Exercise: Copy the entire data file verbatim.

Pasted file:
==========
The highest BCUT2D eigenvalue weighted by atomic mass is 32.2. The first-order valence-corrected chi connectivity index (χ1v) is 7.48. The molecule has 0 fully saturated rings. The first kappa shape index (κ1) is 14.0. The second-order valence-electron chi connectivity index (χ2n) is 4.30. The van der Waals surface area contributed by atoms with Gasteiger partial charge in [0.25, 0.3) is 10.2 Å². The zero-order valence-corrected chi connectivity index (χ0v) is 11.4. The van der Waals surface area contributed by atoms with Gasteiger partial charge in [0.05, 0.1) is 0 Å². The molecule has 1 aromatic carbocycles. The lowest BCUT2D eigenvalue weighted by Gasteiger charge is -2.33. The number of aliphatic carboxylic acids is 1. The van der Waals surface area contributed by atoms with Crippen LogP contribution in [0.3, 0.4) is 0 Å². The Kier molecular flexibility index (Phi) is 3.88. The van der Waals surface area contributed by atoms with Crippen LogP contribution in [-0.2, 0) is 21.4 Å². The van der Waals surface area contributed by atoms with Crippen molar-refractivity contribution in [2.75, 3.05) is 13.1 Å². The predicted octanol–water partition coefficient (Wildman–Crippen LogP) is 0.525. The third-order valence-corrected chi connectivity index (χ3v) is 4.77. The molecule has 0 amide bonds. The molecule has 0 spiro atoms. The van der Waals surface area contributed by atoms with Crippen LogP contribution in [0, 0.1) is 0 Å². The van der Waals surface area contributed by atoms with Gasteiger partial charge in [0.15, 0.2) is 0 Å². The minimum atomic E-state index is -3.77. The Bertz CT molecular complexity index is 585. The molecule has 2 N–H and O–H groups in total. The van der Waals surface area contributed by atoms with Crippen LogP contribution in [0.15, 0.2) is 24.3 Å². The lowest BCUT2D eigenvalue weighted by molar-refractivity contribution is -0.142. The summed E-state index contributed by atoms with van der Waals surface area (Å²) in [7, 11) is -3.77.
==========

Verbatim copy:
The highest BCUT2D eigenvalue weighted by atomic mass is 32.2. The first-order valence-corrected chi connectivity index (χ1v) is 7.48. The molecule has 0 fully saturated rings. The first kappa shape index (κ1) is 14.0. The second-order valence-electron chi connectivity index (χ2n) is 4.30. The van der Waals surface area contributed by atoms with Gasteiger partial charge in [0.25, 0.3) is 10.2 Å². The zero-order valence-corrected chi connectivity index (χ0v) is 11.4. The van der Waals surface area contributed by atoms with Gasteiger partial charge in [0.05, 0.1) is 0 Å². The molecule has 1 aromatic carbocycles. The lowest BCUT2D eigenvalue weighted by Gasteiger charge is -2.33. The number of aliphatic carboxylic acids is 1. The van der Waals surface area contributed by atoms with Crippen LogP contribution in [0.3, 0.4) is 0 Å². The Kier molecular flexibility index (Phi) is 3.88. The van der Waals surface area contributed by atoms with Crippen LogP contribution in [-0.2, 0) is 21.4 Å². The van der Waals surface area contributed by atoms with Crippen molar-refractivity contribution in [2.75, 3.05) is 13.1 Å². The predicted octanol–water partition coefficient (Wildman–Crippen LogP) is 0.525. The third-order valence-corrected chi connectivity index (χ3v) is 4.77. The molecule has 0 amide bonds. The molecule has 0 spiro atoms. The van der Waals surface area contributed by atoms with Crippen LogP contribution in [0, 0.1) is 0 Å². The van der Waals surface area contributed by atoms with Gasteiger partial charge in [0.15, 0.2) is 0 Å². The minimum atomic E-state index is -3.77. The Bertz CT molecular complexity index is 585. The molecule has 2 N–H and O–H groups in total. The van der Waals surface area contributed by atoms with Crippen LogP contribution in [0.15, 0.2) is 24.3 Å². The lowest BCUT2D eigenvalue weighted by molar-refractivity contribution is -0.142. The summed E-state index contributed by atoms with van der Waals surface area (Å²) in [7, 11) is -3.77.